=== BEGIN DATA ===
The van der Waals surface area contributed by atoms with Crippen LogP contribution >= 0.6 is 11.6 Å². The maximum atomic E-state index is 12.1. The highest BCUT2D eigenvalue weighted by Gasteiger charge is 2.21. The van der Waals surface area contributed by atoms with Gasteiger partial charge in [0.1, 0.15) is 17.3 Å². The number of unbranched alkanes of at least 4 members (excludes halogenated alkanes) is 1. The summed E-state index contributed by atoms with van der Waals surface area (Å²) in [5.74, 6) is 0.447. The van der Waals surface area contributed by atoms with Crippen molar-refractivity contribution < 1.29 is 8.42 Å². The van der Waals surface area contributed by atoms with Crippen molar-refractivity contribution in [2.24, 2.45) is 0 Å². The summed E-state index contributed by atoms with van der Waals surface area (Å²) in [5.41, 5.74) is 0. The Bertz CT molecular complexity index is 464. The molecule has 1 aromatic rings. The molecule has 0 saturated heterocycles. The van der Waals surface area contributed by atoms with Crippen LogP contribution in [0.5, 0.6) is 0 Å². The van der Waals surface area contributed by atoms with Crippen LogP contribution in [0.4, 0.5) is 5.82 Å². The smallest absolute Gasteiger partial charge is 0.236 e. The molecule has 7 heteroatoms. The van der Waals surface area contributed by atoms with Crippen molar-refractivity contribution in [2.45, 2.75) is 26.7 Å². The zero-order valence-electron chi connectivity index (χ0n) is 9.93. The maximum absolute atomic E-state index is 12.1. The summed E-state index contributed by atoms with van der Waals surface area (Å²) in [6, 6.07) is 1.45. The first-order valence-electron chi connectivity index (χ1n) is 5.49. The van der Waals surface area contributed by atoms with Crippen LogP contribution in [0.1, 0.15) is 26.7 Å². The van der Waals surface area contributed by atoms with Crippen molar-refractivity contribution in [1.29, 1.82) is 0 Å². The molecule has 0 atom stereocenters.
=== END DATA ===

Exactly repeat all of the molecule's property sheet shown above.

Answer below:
The van der Waals surface area contributed by atoms with Crippen LogP contribution >= 0.6 is 11.6 Å². The maximum atomic E-state index is 12.1. The highest BCUT2D eigenvalue weighted by Gasteiger charge is 2.21. The van der Waals surface area contributed by atoms with Gasteiger partial charge in [0.1, 0.15) is 17.3 Å². The number of unbranched alkanes of at least 4 members (excludes halogenated alkanes) is 1. The summed E-state index contributed by atoms with van der Waals surface area (Å²) in [5.74, 6) is 0.447. The van der Waals surface area contributed by atoms with Crippen molar-refractivity contribution < 1.29 is 8.42 Å². The van der Waals surface area contributed by atoms with Crippen molar-refractivity contribution in [2.24, 2.45) is 0 Å². The summed E-state index contributed by atoms with van der Waals surface area (Å²) in [5.41, 5.74) is 0. The Bertz CT molecular complexity index is 464. The molecule has 1 aromatic rings. The molecule has 0 saturated heterocycles. The van der Waals surface area contributed by atoms with Crippen LogP contribution in [0.5, 0.6) is 0 Å². The van der Waals surface area contributed by atoms with Crippen LogP contribution in [0.4, 0.5) is 5.82 Å². The smallest absolute Gasteiger partial charge is 0.236 e. The molecule has 7 heteroatoms. The van der Waals surface area contributed by atoms with Crippen molar-refractivity contribution in [2.45, 2.75) is 26.7 Å². The zero-order valence-electron chi connectivity index (χ0n) is 9.93. The maximum absolute atomic E-state index is 12.1. The summed E-state index contributed by atoms with van der Waals surface area (Å²) in [6, 6.07) is 1.45. The first-order valence-electron chi connectivity index (χ1n) is 5.49. The van der Waals surface area contributed by atoms with Crippen LogP contribution in [0.1, 0.15) is 26.7 Å². The van der Waals surface area contributed by atoms with Crippen molar-refractivity contribution in [1.29, 1.82) is 0 Å². The molecule has 0 atom stereocenters.